Roger J. Gench
The New York Avenue Presbyterian Church
Washington, DC





Easter Lament
2009-04-22 by David von Schlichten

In light of the entry from James Howell, our guest blogger, I am thinking that I may preach on Psalm 4 and focus on the idea of an Easter lament. We hit Easter Three, and now what? There is an emptiness. This emptiness might be worth exploring. Hmmm.

Yours in Christ,

David von Schlichten, Lectionary Blog Moderator 





Our guest blogger this week is
2009-04-20 by David Howell

James Howell, senior pastor of Myers Park United Methodist, Charlotte NC, and adjunct professor of preaching, Duke Divinity School.
He is author of a dozen books. He is most importantly married to Lisa, and father of 3 children.
See his first post below.




Easter 3 - season of lament?
2009-04-19 by James Howell

     The whole notion that Easter is a “season” is totally counter-intuitive.  It happened, the eggs have all been found, the crowds in worship have dwindled – so how can it still be Easter?  Yes, there are more texts, and I suppose in the year 30 the Easter aftershocks lingered for a few weeks. 

     But in the Acts text (rather weirdly appearing as the Old Testament reading? …this is an odd season indeed…) Peter demystifies the miraculous by sternly reprimanding those who are “staring” at him.  Nobody stares at us Christians, much less the clergy, and our big need is to point to God instead of to ourselves.  Then he blasts the Jews – the very people I’ve been working hard to befriend where I live, a friendship hard to win because people like Peter blasted the Jews in our Bible readings!  His conclusion, “You acted in ignorance,” could as easily be turned on Peter himself.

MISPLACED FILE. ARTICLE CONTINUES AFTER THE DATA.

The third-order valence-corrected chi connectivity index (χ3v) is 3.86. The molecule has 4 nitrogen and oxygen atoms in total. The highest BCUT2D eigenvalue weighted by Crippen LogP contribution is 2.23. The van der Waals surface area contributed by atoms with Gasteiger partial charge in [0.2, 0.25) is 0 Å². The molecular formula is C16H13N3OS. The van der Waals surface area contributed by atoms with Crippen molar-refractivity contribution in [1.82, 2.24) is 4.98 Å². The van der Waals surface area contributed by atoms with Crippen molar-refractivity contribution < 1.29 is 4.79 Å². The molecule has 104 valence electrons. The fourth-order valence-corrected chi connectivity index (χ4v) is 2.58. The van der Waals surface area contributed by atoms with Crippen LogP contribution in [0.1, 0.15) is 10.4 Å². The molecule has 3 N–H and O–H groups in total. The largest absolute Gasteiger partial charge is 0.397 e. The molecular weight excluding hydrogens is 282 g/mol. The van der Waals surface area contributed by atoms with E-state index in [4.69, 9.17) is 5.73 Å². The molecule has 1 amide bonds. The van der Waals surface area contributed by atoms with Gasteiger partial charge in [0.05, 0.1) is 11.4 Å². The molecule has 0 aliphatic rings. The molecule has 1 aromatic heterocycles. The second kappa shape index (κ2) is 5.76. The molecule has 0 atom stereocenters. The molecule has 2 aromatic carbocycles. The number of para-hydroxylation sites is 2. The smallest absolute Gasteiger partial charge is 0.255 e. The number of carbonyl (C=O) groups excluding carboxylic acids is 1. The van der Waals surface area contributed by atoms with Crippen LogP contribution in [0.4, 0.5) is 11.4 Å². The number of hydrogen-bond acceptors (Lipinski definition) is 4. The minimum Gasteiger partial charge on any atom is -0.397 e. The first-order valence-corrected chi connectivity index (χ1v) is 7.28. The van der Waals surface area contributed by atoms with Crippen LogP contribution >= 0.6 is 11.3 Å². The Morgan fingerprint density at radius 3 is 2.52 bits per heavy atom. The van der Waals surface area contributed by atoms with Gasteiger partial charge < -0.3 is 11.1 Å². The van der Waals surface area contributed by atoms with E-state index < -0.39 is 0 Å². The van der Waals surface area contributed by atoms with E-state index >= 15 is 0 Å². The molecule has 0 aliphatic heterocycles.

So I’m in a mood?  You bet.  No miracles, impossibly prickly texts – and I’m trying to get a third week of sermons out of the resurrection.  Only the Psalm text (which really is in the Old Testament) gets it right:  “How long shall we suffer shame?”  How long indeed!  Could it be that Easter, on this side of eternity, is not best construed as a triumphal season of celebration, but more like that other complicated season we never get the hang of – Advent?  It is a season of crying out, not a period of fulfillment but a zone of frustration, of exasperation, time to plead with the Lord, to pour out our hearts because of the impermanence of resurrection.  Lazarus died again, as did the little girl Jesus raised – and Jesus didn’t stick around, didn’t right all wrongs, didn’t establish the kingdom of God.  Just when things got good, he left – and we miss him, we wish he had stayed, we wish he’d gotten more accomplished.